Operant Conditioning

Operant conditioning explains how changes in voluntary behaviors (like studying, exercising, etc) are learned through the good and bad consequences of that behavior. The idea here that is future behavior is governed by what happened the last time you engaged in that behavior. For example, let’s say you passed your Intro Psych test because you studied. If you want to pass the next test, you’ll know you have to study again. If you failed your last test because you really only read your textbook, but didn’t really study, then the next time if you want to pass your test, you know you’re going to have to change your study habits. (See the Chew website named above.)

In operant conditioning, a behavior is either increased or decreased. Something that leads to an increase in behavior is called reinforcement. Something that leads to a decrease in behavior is called punishment. Not all punishment is bad in this context. If you want to change your behavior such that you want to decrease your alcohol use, then you use a form of punishment.

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Both reinforcement and punishment can have positive or negative consequences. Again, this does not mean good or bad. It refers to whether something is being given or taken away (Links to an external site.).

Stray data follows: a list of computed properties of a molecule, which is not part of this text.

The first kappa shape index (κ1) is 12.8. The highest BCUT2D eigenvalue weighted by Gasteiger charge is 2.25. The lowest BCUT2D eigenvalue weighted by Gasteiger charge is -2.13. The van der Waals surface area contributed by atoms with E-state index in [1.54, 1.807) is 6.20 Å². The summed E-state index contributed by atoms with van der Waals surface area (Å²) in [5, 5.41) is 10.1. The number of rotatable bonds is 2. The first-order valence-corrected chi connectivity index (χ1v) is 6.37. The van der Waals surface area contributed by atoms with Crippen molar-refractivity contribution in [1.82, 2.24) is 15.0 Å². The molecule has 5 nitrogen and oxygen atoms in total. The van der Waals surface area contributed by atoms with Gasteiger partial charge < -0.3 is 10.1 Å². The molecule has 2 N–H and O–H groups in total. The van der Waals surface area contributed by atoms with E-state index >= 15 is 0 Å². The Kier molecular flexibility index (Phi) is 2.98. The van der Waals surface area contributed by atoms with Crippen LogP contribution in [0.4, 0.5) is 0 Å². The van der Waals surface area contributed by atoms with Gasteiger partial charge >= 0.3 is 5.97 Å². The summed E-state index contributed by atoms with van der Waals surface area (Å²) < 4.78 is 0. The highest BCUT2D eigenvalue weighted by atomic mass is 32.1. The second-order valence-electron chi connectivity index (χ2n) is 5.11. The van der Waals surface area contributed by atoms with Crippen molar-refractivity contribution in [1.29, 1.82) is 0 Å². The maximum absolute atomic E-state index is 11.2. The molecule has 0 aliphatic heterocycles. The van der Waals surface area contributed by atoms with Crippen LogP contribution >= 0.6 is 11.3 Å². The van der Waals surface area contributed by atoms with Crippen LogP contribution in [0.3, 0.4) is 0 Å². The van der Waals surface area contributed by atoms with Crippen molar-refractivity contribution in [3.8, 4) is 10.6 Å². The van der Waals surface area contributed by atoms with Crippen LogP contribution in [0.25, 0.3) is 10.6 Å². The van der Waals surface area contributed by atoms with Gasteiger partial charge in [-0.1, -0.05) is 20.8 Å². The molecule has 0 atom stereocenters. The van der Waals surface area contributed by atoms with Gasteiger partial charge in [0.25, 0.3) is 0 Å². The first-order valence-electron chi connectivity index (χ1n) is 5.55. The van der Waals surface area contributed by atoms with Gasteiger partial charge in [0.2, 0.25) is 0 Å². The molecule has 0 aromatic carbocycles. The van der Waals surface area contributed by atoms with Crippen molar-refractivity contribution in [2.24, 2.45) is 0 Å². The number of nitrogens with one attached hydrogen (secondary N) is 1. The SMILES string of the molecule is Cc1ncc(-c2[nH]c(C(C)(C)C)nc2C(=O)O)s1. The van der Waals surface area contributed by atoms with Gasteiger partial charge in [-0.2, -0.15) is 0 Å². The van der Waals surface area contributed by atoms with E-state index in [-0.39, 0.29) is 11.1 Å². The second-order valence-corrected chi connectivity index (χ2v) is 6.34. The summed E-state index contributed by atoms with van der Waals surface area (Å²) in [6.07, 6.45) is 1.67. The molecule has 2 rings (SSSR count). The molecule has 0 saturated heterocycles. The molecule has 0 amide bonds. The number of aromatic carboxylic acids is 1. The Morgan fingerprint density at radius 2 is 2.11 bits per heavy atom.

In the case of decreasing your alcohol use:

· positive punishment might be something like every time you drink, you get sick, while

· negative punishment might be something like every time you drink, you get your phone taken away

In the case of increasing your study habits:

· positive reinforcement might be something like every time you study a chapter, you reward yourself with a cup of coffee

· negative reinforcement might be something like every time you study a chapter, you get to stop feeling bad about not studying

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